# Measures of relative standing - z-score, quartiles, percentiles

##### Intros

##### Examples

###### Lessons

**Using Z-score to Compare the Variation in Different Populations**

Charlie got a mark of 85 on a math test which had a mean of 75 and a standard deviation of 5. Daisy got a mark of 75 on an English test which had a mean of 69 and a standard deviation of 2. Relative to their respective mean and standard deviation, who got the better grade?**Determining the Quartiles**

Find the quartiles for each data set:**Interquartile Range & Box-and-Whisker Plot**

For the data set: {8, 2, 20, 4, 9, 5, 6, 12, 10, 1}**Determining the Percentile**

Sidney is taking a biology course in university. She got a mark of 78% and the list of all marks from her class (including her mark) is given by {56, 83, 74, 67, 47, 54, 82, 78, 86, 90}.

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###### Topic Notes

## Measures of relative standing

A measure of relative standing is a way to describe the relationship between a specific value in a data set with the rest of the values in the set, or, a way to compare values coming from different data sets with each other. Specifically, a measure of relative standing refers to mathematical tricks that allow you to scale a data set and its distribution in a way that you can meaningfully compare this data in many ways (be it within itself, or with other proportionally scaled data sets); for that, a measure of relative standing focuses on the relative position of a data value within the data set and they are also called measures of location or measures of position.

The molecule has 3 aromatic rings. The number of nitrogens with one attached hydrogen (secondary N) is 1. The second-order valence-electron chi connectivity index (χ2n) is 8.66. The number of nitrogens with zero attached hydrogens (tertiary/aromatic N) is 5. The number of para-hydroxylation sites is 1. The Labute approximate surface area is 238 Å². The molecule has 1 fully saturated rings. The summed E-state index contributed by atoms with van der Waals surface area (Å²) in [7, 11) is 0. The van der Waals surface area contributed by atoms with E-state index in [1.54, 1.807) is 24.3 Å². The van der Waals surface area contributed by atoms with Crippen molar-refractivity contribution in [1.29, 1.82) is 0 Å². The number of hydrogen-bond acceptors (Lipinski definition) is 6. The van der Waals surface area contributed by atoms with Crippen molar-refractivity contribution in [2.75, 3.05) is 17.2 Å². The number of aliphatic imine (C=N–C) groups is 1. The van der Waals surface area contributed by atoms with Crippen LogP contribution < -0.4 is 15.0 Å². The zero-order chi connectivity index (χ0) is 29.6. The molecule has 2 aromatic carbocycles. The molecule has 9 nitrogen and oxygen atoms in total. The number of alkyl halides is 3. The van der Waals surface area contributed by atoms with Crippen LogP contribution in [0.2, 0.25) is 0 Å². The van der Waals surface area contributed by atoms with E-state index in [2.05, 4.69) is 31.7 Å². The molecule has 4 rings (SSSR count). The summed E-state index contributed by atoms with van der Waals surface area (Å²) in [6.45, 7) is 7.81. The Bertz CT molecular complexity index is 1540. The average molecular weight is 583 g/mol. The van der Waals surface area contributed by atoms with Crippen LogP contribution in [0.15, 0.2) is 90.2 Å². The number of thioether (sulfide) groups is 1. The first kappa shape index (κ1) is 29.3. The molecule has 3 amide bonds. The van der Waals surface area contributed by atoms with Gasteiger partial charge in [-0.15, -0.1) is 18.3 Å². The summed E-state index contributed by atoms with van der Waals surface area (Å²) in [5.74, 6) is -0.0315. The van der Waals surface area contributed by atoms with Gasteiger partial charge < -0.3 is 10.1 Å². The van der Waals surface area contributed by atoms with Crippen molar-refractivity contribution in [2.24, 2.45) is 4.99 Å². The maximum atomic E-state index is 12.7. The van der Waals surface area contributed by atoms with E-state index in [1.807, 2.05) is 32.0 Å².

The three basic measures of relative standing are the z-score (also called the standard score), the percentiles (and their percentile rank) and quartiles.

#### What is a z score?

The z score let us know of how far away a data point is from the mean of its set, in units of the standard deviation of the set. In other words, once you have calculated the mean of a data set and its distribution, you can calculate how many of these standard deviations separate each particular data point from the mean, that is the z score for each value.